from The Century Dictionary and Cyclopedia
- Hallucinatory: productive of hallucinations.
Sorry, no etymologies found.
His internal vision has neither the hallucinative intensity nor the exuberant fancy of the German and Anglo-Saxon mind; it is an intellectual and distant view rather than a sensitive resurrection or an immediate contact with, and possession of, the things themselves.
To establish the hallucinative theory, he is said on one occasion to have declared to the critic that every word uttered by his characters was distinctly _heard_ by him before it was written down.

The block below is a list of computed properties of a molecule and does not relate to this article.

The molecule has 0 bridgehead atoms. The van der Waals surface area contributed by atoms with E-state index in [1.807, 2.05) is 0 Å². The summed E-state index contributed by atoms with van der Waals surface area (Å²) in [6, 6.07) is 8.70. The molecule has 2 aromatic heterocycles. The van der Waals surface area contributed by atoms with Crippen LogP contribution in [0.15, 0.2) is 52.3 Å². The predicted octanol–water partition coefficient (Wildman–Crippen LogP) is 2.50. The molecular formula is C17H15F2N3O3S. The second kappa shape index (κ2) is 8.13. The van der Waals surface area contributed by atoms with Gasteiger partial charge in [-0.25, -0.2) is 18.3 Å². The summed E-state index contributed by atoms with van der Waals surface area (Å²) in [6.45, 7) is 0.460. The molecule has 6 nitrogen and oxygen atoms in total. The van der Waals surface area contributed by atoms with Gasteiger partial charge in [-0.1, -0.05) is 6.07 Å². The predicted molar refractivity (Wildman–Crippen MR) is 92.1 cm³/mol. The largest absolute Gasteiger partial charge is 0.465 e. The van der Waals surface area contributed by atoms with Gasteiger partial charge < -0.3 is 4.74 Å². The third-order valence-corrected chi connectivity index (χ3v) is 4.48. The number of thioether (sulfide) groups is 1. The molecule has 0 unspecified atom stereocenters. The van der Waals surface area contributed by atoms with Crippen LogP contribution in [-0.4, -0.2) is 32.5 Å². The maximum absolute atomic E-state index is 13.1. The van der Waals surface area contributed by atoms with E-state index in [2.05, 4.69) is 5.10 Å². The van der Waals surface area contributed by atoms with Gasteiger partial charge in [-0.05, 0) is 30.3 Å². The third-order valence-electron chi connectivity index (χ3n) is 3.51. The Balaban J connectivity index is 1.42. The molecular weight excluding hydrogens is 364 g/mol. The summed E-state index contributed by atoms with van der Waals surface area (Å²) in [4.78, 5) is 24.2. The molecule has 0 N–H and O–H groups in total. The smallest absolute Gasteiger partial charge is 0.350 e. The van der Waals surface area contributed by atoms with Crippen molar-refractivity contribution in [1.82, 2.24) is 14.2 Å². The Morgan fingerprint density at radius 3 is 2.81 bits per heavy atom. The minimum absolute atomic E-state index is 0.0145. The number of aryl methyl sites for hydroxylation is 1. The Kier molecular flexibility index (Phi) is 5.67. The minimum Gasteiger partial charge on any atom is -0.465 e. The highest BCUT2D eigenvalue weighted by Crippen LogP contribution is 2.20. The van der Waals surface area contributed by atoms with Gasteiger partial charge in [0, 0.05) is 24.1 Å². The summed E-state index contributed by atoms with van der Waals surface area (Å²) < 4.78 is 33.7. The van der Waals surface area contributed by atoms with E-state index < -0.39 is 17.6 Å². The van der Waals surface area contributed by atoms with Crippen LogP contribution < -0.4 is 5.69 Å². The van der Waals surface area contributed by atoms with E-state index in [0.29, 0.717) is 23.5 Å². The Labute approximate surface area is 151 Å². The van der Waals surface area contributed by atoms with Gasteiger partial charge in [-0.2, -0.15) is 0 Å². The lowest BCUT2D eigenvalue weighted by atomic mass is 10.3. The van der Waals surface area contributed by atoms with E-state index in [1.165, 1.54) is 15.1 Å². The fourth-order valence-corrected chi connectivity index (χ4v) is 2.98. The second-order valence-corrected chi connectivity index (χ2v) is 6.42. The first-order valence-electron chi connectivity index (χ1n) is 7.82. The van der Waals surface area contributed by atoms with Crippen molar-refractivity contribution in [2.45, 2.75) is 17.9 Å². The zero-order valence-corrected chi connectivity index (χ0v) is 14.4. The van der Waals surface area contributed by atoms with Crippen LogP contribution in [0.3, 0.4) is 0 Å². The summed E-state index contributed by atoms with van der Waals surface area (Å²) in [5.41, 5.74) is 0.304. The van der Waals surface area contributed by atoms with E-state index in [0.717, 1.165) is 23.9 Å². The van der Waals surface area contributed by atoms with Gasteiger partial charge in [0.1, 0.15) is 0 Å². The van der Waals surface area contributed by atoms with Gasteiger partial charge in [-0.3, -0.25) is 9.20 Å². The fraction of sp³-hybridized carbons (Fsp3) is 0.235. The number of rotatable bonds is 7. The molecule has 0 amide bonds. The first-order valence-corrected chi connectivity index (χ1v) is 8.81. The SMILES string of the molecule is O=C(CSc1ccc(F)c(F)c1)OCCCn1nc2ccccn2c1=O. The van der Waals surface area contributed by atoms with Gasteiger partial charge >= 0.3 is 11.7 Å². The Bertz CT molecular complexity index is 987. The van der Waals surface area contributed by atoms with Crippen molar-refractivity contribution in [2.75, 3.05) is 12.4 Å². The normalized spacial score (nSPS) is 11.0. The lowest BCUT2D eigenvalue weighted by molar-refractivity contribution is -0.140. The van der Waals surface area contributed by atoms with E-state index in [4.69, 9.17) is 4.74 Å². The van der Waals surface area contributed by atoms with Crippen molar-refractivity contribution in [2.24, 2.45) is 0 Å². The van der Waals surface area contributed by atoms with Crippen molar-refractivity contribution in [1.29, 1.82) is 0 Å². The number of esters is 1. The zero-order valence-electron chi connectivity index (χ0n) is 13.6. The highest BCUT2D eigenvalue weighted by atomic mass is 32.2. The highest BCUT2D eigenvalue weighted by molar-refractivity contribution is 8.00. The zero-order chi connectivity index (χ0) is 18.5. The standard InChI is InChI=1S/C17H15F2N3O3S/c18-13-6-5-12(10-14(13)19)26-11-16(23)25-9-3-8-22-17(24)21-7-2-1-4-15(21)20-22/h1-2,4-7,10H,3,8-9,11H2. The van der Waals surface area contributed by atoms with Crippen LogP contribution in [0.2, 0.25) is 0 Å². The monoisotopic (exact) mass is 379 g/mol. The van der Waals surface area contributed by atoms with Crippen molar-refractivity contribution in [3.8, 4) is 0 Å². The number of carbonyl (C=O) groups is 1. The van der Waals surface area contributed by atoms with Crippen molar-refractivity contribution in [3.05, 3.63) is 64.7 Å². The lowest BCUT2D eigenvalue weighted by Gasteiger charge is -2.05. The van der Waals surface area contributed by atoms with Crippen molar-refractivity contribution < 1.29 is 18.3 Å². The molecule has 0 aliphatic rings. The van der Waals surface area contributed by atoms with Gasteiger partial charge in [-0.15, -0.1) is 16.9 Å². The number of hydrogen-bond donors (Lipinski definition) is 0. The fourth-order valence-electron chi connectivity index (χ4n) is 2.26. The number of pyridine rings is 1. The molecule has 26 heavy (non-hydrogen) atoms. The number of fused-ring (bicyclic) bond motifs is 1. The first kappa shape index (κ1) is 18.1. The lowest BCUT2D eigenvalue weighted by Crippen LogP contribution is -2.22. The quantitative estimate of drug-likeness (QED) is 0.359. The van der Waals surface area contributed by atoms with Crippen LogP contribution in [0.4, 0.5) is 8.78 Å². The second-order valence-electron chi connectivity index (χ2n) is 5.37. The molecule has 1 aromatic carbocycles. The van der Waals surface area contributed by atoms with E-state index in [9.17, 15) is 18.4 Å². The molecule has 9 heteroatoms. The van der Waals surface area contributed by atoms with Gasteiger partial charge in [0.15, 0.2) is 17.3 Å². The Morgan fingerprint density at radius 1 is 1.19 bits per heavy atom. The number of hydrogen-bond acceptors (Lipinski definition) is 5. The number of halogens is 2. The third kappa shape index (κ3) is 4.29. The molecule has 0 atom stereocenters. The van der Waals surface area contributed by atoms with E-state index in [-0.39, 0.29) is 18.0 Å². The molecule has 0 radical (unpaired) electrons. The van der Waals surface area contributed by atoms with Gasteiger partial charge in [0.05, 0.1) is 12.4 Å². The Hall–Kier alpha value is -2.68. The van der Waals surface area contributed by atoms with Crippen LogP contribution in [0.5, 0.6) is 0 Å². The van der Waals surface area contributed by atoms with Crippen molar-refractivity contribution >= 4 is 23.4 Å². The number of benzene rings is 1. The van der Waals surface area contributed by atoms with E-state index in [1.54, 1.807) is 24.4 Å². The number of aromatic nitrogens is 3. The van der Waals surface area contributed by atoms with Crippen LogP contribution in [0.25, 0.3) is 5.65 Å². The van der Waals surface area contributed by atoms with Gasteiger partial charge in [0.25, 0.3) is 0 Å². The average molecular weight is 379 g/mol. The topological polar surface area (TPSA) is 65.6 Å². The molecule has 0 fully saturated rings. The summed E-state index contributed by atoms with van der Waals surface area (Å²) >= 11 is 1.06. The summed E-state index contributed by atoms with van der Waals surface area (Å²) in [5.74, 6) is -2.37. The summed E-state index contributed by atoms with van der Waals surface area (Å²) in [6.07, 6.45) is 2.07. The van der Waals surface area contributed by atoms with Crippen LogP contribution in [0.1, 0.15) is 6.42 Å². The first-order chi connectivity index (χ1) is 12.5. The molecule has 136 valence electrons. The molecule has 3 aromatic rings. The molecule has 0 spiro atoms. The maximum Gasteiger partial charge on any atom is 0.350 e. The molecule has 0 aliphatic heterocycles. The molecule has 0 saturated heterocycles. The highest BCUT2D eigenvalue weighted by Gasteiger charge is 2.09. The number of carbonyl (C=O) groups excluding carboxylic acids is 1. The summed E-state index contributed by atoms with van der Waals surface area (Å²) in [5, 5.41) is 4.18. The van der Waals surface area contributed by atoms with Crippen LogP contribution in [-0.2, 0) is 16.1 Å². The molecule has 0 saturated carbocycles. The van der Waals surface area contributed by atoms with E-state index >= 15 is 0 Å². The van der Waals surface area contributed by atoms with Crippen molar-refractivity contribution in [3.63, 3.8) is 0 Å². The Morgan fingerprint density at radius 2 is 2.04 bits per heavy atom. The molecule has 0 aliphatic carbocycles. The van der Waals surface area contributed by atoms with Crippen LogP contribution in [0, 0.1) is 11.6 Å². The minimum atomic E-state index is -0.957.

Luckily for great writers in general, however, their creations are of the old, immortal, commonplace sort; whereas Dickens in his creative processes, according to this philosophy of criticism, is tied up hard and fast within hallucinative limits.
The vividness of Dickens's imagination M. Taine found to be simply monomaniacal, and his follower finds it to be merely hallucinative.
I challenge you to find another rational American that agrees with this hallucinative state you suffer from.
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